Hassan, a Hazara, is Amir's family's servant. Hazaras are considered lower-class than the higher-ups such as Amir's family's ethnicity, which is Tajik. He's loyal to Amir's family--sometimes I felt like shouting at him to stand up for himself, against what was happening to him, but it was understandable; he would only have been punished, mocked, etc. I loved him as a character.

Amira's father, Baba, wasn't quite a stereotype, although some of the things he did could fall into that category. I wouldn't call him a cliche though, since he still had depth and importance. I didn't like him, but the interplay between him, Amir, Hassan, Hassan's father Ali, and the people he met in America was interesting to read.


  • Setting/Elements:

There are practically no books set in Afghanistan, at least in the USA (I'm sure there are books on it in other countries--like, well, Afghanistan), so it was fascinating to read it just for that fact. It was another perspective into the lives of regular Afghans, the social structure, and it was a look at Kabul before the wars began, before the Soviets, and before the USA stuck its big head in. The world was depicted well, in the writing; I could see the city clearly in my mind.

Other: There is rape, but it's not nearly as graphic as some people seem to be making it out to be. It mentions blood, (after the rape) but it doesn't go into the details--the other character is running away from the scene as it happens, and there is no head-hopping into the victim, or the ones committing the crime. There are references and some language, and a scene ends as two characters are about to have sex (there is no description during that part, though). Some violence; mentions of war, physical attacks, attempted suicide.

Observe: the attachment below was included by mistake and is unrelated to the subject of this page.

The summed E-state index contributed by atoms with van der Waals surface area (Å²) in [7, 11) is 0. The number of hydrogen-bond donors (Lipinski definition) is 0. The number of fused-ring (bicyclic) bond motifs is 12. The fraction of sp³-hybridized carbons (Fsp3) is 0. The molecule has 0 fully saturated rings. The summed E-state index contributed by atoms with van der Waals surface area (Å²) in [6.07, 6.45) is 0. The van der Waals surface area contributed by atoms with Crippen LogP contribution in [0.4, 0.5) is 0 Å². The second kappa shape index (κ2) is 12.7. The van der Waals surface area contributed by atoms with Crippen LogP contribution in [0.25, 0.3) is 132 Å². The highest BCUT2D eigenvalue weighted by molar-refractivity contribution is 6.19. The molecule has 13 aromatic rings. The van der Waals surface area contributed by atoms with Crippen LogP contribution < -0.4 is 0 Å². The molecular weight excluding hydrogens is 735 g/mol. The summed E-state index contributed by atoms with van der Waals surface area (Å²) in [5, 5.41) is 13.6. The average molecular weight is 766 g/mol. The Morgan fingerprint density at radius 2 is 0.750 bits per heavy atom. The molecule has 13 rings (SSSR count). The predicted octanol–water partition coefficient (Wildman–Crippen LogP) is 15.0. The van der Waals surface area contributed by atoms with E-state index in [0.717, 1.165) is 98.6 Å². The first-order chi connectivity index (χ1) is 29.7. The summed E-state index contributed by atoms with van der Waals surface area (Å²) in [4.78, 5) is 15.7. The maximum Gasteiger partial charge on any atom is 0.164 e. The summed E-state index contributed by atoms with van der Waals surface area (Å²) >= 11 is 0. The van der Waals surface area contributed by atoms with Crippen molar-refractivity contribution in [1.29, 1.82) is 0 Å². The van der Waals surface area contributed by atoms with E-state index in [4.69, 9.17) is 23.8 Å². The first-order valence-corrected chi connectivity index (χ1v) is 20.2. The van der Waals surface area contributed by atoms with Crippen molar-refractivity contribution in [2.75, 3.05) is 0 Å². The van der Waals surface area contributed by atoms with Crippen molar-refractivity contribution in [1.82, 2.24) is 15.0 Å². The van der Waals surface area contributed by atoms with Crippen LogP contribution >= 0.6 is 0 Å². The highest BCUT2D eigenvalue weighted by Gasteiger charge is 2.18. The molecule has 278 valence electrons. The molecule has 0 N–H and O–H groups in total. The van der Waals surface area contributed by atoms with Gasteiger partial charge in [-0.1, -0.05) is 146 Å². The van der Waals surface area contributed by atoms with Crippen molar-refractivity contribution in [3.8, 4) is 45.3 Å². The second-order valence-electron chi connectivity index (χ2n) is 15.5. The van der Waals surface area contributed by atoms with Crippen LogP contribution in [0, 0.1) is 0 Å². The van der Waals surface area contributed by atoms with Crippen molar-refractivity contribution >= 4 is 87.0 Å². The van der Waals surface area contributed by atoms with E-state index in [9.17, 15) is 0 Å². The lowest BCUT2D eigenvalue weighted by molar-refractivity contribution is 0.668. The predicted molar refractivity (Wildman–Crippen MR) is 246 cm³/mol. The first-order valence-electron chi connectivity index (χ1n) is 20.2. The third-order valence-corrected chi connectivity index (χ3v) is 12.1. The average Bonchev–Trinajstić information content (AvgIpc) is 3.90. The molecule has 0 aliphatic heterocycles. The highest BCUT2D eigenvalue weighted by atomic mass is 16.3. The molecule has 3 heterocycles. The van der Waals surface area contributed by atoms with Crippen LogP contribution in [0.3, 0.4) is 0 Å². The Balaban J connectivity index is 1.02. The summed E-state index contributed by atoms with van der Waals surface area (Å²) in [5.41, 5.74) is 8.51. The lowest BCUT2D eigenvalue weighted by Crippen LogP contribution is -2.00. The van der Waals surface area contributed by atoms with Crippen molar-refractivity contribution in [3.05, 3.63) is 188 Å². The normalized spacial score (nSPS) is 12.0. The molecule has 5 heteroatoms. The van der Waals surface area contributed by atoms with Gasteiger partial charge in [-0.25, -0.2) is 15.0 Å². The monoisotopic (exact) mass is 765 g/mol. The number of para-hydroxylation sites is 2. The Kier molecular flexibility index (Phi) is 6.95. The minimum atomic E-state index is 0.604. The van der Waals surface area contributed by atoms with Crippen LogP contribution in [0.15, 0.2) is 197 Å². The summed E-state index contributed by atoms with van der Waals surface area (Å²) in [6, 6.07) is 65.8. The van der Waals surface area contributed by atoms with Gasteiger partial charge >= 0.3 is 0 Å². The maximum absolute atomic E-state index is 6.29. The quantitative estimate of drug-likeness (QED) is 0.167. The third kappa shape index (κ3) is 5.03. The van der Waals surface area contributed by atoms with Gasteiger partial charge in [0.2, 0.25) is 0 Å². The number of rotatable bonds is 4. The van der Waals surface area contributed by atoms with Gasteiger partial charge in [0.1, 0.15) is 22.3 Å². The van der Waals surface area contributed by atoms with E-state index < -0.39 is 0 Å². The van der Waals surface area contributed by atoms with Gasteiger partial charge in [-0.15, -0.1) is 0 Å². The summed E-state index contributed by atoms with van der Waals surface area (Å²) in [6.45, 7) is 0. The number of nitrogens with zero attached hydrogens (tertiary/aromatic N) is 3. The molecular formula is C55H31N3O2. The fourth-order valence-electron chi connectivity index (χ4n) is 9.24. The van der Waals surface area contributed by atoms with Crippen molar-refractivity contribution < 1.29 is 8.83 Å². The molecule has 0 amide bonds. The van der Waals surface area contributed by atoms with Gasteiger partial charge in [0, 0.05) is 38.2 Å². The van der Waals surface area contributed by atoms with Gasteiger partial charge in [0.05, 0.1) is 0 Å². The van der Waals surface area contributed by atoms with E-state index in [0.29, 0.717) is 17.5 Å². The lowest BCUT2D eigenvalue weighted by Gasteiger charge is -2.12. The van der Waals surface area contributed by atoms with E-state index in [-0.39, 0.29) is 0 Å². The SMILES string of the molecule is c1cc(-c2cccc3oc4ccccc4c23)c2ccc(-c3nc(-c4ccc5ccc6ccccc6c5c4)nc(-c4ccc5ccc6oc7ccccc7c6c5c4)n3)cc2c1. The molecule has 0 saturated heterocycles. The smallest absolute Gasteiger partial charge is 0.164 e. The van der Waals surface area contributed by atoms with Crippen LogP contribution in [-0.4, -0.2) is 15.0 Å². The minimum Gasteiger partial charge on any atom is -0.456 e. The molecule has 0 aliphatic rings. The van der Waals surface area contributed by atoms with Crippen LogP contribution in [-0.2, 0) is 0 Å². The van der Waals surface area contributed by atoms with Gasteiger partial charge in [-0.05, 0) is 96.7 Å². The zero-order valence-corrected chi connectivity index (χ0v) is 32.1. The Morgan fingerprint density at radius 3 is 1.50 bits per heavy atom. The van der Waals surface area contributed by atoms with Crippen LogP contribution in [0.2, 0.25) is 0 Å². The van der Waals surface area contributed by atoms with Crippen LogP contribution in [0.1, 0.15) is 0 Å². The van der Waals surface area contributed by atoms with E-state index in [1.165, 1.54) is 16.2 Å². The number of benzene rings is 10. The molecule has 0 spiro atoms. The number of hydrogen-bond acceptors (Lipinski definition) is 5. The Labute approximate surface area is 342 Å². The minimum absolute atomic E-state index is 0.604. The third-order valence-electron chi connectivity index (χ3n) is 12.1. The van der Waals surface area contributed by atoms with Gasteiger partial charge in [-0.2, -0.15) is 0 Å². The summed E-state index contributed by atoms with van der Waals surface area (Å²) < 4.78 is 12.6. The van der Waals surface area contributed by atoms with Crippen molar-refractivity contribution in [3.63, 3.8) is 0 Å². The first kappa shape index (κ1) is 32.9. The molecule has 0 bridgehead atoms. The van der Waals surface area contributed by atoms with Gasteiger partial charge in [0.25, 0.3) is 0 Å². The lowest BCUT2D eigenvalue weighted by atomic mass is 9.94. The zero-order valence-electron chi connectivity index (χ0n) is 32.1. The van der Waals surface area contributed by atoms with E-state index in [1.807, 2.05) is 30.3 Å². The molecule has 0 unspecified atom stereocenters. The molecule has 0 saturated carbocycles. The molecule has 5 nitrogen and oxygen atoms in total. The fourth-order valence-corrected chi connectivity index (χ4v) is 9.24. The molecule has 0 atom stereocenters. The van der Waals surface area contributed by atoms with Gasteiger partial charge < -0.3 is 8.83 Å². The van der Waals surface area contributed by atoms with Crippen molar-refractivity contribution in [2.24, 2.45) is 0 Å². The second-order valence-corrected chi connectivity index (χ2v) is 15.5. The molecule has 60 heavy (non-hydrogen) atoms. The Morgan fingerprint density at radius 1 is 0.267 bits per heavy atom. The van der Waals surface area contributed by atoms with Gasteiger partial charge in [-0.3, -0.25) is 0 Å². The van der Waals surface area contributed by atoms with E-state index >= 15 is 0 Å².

I want to see the movie! Hopefully they didn't butcher it, like they do with some really good books; it would be interesting to see how they incorporated the Afghanistan part of it. There certainly aren't many movies out there that involve Afghanistan.

Do I recommend this book? Yes. Absolutely.


-----The Golden Eagle

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18 comments:

Milo James Fowler said...

I've heard a lot about this one but haven't read it yet. Guess I'll be adding it to my reading queue!
Write1Sub1

Cherry said...

my mom read that! she says its really good

KarenG said...

This is one that has been recommended to me highly by some people, and not recommended by others-- all readers whose opinions I respect. I've not yet read it, but it's on my shelf, just not sure which shelf!

Dominic de Mattos said...

Thanks for a really great review. I shall put it on my wish list!

:Dom

The Words Crafter said...

I've seen this book everywhere and I appreciate you posting a review. Maybe I'll find time to read it or at least listen to it this month. (I've officially designated December as my read like a maniac month!)

Old Kitty said...

Oh I want to read this now!! It's so on my pile of "To read"!!! I got this last year and am yet to read it!!!!

Thank you so much for another amazing and honest review! Take care
x

Mary Vaughn said...

I've heard pros and cons from people I know none were voiced without prejudice. After readin your review, I may have to give it a shot.